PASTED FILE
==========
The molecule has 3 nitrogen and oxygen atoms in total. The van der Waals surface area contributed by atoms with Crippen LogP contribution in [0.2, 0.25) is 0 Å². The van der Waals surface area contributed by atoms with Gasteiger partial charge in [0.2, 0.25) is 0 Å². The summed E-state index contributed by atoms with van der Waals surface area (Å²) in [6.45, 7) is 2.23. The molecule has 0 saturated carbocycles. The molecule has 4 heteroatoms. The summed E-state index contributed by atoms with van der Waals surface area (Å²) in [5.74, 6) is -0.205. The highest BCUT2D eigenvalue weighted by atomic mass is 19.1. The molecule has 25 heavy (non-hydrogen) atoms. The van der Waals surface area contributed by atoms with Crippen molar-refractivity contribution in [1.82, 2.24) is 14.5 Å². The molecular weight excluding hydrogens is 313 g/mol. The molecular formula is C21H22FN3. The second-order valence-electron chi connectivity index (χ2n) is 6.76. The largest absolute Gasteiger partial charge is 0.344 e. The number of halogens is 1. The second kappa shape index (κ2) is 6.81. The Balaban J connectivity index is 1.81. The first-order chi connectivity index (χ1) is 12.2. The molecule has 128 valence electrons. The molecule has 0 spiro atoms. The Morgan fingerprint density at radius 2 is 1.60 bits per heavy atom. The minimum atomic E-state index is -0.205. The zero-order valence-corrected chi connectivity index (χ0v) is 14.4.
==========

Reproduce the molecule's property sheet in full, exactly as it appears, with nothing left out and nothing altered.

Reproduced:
The molecule has 3 nitrogen and oxygen atoms in total. The van der Waals surface area contributed by atoms with Crippen LogP contribution in [0.2, 0.25) is 0 Å². The van der Waals surface area contributed by atoms with Gasteiger partial charge in [0.2, 0.25) is 0 Å². The summed E-state index contributed by atoms with van der Waals surface area (Å²) in [6.45, 7) is 2.23. The molecule has 0 saturated carbocycles. The molecule has 4 heteroatoms. The summed E-state index contributed by atoms with van der Waals surface area (Å²) in [5.74, 6) is -0.205. The highest BCUT2D eigenvalue weighted by atomic mass is 19.1. The molecule has 25 heavy (non-hydrogen) atoms. The van der Waals surface area contributed by atoms with Crippen molar-refractivity contribution in [1.82, 2.24) is 14.5 Å². The molecular weight excluding hydrogens is 313 g/mol. The molecular formula is C21H22FN3. The second-order valence-electron chi connectivity index (χ2n) is 6.76. The largest absolute Gasteiger partial charge is 0.344 e. The number of halogens is 1. The second kappa shape index (κ2) is 6.81. The Balaban J connectivity index is 1.81. The first-order chi connectivity index (χ1) is 12.2. The molecule has 128 valence electrons. The molecule has 0 spiro atoms. The Morgan fingerprint density at radius 2 is 1.60 bits per heavy atom. The minimum atomic E-state index is -0.205. The zero-order valence-corrected chi connectivity index (χ0v) is 14.4.